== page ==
- Composed by John Barry
- Intrada Special Collection Volume 143 / 2010 / Complete score 58:46 / Original album 44:43
The IMDB’s description of The Deep states: “Featuring extended underwater sequences and a look into the affairs of treasure hunting.” Wow! The excitement! It’s based on a novel by Peter Benchley and John Williams was at one point meant to score it, so it’s not difficult to imagine which film’s success the producers were hoping to emulate and it did do reasonable business, despite largely unfavourable reviews. At the time, John Barry was bizarrely alternating between reasonably high-profile fayre like this and King Kong, inexplicable garbage like Starcrash and a parade of tv movies. While this allowed for a reasonably varied output from the composer, I don’t think the mid-to-late 1970s was one of his more satisfying periods of output. The Deep, for much of its running time, is made up of murky, turgid, uncomfortable music which is 100% spot-on for the film. Barry clearly spent a lot of time on it – the music is rich with detail and vivdly nuanced. Does it make good listening on an album? I think it would take a brave man to suggest so and I am certainly not known for my bravery. It all depends on your tastes, of course; but those whose exposure to this composer is limited to either his dazzlingly sexy 60s output or his great romantic triumphs of the 80s and beyond may be in for a bit of a shock.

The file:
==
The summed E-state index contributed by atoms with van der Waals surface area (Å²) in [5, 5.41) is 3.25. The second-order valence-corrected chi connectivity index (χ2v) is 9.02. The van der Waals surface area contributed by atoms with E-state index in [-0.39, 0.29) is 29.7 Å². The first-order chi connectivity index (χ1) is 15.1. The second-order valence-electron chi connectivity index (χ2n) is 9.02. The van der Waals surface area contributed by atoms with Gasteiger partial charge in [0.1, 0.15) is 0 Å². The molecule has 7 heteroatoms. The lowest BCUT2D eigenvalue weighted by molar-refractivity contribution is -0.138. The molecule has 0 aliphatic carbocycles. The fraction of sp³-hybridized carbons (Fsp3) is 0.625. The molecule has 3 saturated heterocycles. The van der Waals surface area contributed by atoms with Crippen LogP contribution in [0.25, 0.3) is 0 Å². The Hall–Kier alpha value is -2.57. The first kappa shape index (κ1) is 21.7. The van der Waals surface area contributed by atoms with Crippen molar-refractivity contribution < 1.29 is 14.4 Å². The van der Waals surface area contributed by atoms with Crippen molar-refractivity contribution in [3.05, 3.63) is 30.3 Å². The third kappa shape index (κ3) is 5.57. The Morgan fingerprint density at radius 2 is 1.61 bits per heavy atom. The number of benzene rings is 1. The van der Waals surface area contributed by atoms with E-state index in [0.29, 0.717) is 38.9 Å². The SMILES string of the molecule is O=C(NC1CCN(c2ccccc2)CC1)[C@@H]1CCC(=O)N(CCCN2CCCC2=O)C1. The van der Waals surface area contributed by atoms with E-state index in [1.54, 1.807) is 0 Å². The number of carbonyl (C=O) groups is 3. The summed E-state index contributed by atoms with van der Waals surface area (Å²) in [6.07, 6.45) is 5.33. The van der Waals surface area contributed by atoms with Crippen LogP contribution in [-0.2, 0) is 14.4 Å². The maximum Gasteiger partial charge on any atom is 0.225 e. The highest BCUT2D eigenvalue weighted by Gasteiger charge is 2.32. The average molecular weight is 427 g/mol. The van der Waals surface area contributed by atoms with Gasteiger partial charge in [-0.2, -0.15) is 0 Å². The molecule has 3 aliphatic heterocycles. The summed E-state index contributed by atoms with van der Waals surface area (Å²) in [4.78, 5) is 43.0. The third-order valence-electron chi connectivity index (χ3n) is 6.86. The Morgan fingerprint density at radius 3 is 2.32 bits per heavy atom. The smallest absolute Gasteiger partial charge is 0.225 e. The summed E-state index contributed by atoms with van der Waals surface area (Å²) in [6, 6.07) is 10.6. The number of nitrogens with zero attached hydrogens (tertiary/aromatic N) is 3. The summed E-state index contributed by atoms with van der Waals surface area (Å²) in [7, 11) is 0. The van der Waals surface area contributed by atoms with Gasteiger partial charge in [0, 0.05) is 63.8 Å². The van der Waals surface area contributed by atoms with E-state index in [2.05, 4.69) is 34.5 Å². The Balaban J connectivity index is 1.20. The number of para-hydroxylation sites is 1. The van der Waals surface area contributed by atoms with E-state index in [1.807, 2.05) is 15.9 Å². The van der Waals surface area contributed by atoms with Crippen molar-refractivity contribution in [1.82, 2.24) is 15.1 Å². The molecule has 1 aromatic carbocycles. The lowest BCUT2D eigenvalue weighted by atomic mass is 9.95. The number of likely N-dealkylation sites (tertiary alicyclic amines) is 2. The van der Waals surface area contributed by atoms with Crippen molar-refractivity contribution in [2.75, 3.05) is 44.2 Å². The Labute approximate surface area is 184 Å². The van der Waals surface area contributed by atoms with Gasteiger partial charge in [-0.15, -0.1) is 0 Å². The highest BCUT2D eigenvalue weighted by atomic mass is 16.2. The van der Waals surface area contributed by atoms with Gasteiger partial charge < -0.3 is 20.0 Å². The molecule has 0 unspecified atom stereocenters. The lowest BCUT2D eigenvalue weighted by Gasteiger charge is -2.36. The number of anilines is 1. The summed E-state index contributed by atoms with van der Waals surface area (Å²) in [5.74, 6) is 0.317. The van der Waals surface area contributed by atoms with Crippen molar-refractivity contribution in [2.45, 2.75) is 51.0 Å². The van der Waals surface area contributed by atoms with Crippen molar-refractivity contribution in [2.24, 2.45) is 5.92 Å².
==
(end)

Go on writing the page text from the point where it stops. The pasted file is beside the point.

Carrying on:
On the other hand, there’s always the disco music – Donna Summer’s presence presumably the reason why the original soundtrack album sold over two million copies back in the day – in the context of today’s 3,000-copy (or less) runs of most soundtrack albums, that’s truly extraordinary. But that disco music – brought out for the end titles only – is positively cringeworthy. Summer only appears on disc two (a reproduction of that slightly odd, wildly-successful original album, which edits the score down to a single 24-minute piece and then has four disco tracks); but Barry did bring in the disco beat for the conclusion of his score. More’s the pity – the actual love theme, which forms the basis of the Summer song and that end title piece, is a really lovely melody; hearing it in this way may raise a nostalgic smile or two, but it wasn’t one of the periods of pop music which translated particularly well into original film scores. Speaking as a major, major fan of this wonderful composer, even I am forced to admit that this is a score which can easily be admired in the film; but not nearly so easily enjoyed away from it, where the listener doesn’t even have the benefit of being able to sit and stare at Jacqueline Bisset’s chest. **